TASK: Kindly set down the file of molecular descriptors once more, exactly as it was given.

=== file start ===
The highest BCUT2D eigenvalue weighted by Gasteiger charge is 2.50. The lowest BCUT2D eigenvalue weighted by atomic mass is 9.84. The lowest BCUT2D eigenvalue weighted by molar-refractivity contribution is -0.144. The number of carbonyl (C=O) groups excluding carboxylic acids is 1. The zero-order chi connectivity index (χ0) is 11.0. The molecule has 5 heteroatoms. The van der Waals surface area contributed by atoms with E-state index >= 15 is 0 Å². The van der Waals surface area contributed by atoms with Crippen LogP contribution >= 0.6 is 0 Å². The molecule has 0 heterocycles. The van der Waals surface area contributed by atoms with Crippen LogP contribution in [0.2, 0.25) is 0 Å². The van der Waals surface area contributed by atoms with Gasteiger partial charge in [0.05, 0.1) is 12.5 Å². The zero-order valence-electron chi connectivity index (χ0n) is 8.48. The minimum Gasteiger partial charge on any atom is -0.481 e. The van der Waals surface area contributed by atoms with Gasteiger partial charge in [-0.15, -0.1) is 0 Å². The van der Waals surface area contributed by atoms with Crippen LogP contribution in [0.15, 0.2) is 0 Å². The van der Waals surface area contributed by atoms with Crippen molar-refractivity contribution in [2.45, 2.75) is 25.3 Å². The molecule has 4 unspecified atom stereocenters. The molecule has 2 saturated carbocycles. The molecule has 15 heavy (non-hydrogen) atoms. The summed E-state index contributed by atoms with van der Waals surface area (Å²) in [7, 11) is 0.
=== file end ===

The highest BCUT2D eigenvalue weighted by Gasteiger charge is 2.50. The lowest BCUT2D eigenvalue weighted by atomic mass is 9.84. The lowest BCUT2D eigenvalue weighted by molar-refractivity contribution is -0.144. The number of carbonyl (C=O) groups excluding carboxylic acids is 1. The zero-order chi connectivity index (χ0) is 11.0. The molecule has 5 heteroatoms. The van der Waals surface area contributed by atoms with E-state index >= 15 is 0 Å². The van der Waals surface area contributed by atoms with Crippen LogP contribution >= 0.6 is 0 Å². The molecule has 0 heterocycles. The van der Waals surface area contributed by atoms with Crippen LogP contribution in [0.2, 0.25) is 0 Å². The van der Waals surface area contributed by atoms with Gasteiger partial charge in [0.05, 0.1) is 12.5 Å². The zero-order valence-electron chi connectivity index (χ0n) is 8.48. The minimum Gasteiger partial charge on any atom is -0.481 e. The van der Waals surface area contributed by atoms with Gasteiger partial charge in [-0.15, -0.1) is 0 Å². The van der Waals surface area contributed by atoms with Crippen LogP contribution in [0.15, 0.2) is 0 Å². The van der Waals surface area contributed by atoms with Crippen molar-refractivity contribution in [2.45, 2.75) is 25.3 Å². The molecule has 4 unspecified atom stereocenters. The molecule has 2 saturated carbocycles. The molecule has 15 heavy (non-hydrogen) atoms. The summed E-state index contributed by atoms with van der Waals surface area (Å²) in [7, 11) is 0.